The Texas Longhorns are now without any assistants from Tom Herman’s staff after the news broke on Sunday that head coach Steve Sarkisian will not retain wide receivers coach Andre Coleman on Sunday, marking the second exit in a week after running backs coach Stan Drayton accepted the head-coaching job with the Temple Owls.
A former Kansas State receiver and standout return man, Coleman spent six years as a coach with the Wildcats, including serving as the offensive coordinator in 2018. When Bill Snyder retired and Chris Klieman took over in Manhattan, Coleman joined Herman’s staff as an analyst, then took over as the interim position coach when Drew Mehringer was fired and Corby Meekins was reassigned fired following the regular season.
Coleman’s tryout during bowl preparation and the blowout win over Utah helped him land the job permanently and Sarkisian kept him on staff for the 2021 season after trying to hire him while he was coaching in Atlanta and at Alabama.
“He’s somebody that I had actually talked to at my last two stops about potentially joining us,” Sarkisian said when he introduced his staff. “I wasn’t the final say, so that didn’t quite work out, but I’ve had a prior relationship with Andre over probably the last three or four years.”
At the time, Coleman got the benefit of the doubt for subpar recruiting results in the 2021 class because Herman was known for injecting himself into which recruits received offers, resulting in Texas inexplicably failing to offer Jaxon Smith-Njigba, who emerged as a star this season for Ohio State.
With Sarkisian avoiding micromanagement of Coleman as a position coach and a recruiter, issues for Coleman during the 2021 season and with the 2022 recruiting class were too much for Sarkisian to ignore.
Injuries to Jordan Whittington, Troy Omeire, and Jaden Alexis hurt the receiving corps, but the larger issue was the lack of development at the position.
Joshua Moore was unable to capitalize on a promising 2020 season, showing the same inconsistency that dogged him as a redshirt sophomore, but the most damaging development was Coleman’s inability to hold Moore accountable, leading to a practice altercation with Sarkisian that ultimately led to Moore entering the NCAA transfer portal.
Coleman managed to coax flashes out of Marcus Washington, including seven catches for 70 yards against Baylor and five catches for 100 yards and two touchdowns against Kansas. However, inconsistency plagued Washington, too — he finished the season with two catches for 24 yards in the final two games.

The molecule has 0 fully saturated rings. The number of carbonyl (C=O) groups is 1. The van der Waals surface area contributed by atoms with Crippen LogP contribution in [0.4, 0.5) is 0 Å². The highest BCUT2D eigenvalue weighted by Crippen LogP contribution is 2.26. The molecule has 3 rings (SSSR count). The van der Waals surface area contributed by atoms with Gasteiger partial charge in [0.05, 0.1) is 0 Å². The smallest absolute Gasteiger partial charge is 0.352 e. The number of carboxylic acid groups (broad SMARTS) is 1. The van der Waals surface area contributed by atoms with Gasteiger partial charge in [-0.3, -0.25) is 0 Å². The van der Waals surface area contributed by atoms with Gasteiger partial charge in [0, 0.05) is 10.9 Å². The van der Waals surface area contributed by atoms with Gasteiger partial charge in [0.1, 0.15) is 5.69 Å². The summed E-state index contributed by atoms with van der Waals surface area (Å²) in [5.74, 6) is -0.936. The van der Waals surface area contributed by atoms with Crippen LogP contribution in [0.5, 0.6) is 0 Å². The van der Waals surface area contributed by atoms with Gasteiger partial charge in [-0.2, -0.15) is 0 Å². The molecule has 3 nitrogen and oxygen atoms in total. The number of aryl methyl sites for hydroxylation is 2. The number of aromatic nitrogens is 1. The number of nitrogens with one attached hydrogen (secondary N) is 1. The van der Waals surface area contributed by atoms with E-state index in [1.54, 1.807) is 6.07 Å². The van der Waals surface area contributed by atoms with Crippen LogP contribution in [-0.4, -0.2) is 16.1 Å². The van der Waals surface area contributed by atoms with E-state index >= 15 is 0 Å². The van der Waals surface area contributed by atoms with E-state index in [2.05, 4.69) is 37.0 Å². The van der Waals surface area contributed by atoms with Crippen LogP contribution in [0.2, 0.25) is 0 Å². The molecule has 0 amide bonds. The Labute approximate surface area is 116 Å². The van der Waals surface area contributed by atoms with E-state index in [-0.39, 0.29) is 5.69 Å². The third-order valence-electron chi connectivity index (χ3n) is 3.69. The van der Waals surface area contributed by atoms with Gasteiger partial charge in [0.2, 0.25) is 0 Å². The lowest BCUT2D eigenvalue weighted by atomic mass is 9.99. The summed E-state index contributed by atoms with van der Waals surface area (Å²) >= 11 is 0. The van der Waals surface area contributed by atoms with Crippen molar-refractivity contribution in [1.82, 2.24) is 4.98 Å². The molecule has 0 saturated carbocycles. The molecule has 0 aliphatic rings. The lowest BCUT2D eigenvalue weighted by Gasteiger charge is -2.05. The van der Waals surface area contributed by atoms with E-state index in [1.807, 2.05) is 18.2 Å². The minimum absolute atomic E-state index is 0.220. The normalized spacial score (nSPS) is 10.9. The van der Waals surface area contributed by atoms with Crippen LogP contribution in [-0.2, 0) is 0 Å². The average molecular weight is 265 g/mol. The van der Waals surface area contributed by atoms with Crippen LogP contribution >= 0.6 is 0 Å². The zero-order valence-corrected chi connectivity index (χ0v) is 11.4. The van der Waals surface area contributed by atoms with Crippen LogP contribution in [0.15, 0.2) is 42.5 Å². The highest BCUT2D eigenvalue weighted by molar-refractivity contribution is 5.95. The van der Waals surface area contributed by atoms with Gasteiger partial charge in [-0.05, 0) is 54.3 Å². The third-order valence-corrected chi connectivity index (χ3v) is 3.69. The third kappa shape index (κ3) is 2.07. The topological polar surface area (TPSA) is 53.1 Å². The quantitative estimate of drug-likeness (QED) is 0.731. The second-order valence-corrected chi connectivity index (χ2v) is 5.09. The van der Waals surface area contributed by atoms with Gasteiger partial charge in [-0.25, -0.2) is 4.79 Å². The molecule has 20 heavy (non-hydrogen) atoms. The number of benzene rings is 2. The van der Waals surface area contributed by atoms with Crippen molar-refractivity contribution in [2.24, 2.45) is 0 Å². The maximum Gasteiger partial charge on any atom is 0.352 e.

Kelvontay Dixon never even managed any real flashes after his long touchdown catch as a true freshman in the Alamo Bowl, ending the 2021 season with nine catches for 100 yards and a disastrous missed blocking assignment on a screen pass late against Oklahoma State.
By the end of the season, there were three wide receivers listed on the depth chart with a combined one catch for seven yards.
But even while Coleman’s struggles to develop the wide receivers on campus was extremely disappointing, his performance as a recruiter was even worse.
Coleman did manage to land Spearman speedster Brenen Thompson, but Texas only signed two wide receivers in the class, including the nation’s No. 1,418 player, according to the 247Sports Composite rankings, while losing commitments from four-star prospect Armani Winfield and five-star prospect Evan Stewart. Texas also missed on local product Caleb Burton, who signed with Ohio State.
With Buckeyes quarterback transfer Quinn Ewers heading to the Forty Acres, there’s an increased urgency to surround the star prospect with wide receivers who can excel in Sarkisian’s scheme and the 2022 recruiting class is a strong indication that Coleman is not the coach capable of achieving that goal.
Perhaps he’ll find a soft landing spot on Drayton’s staff at Temple.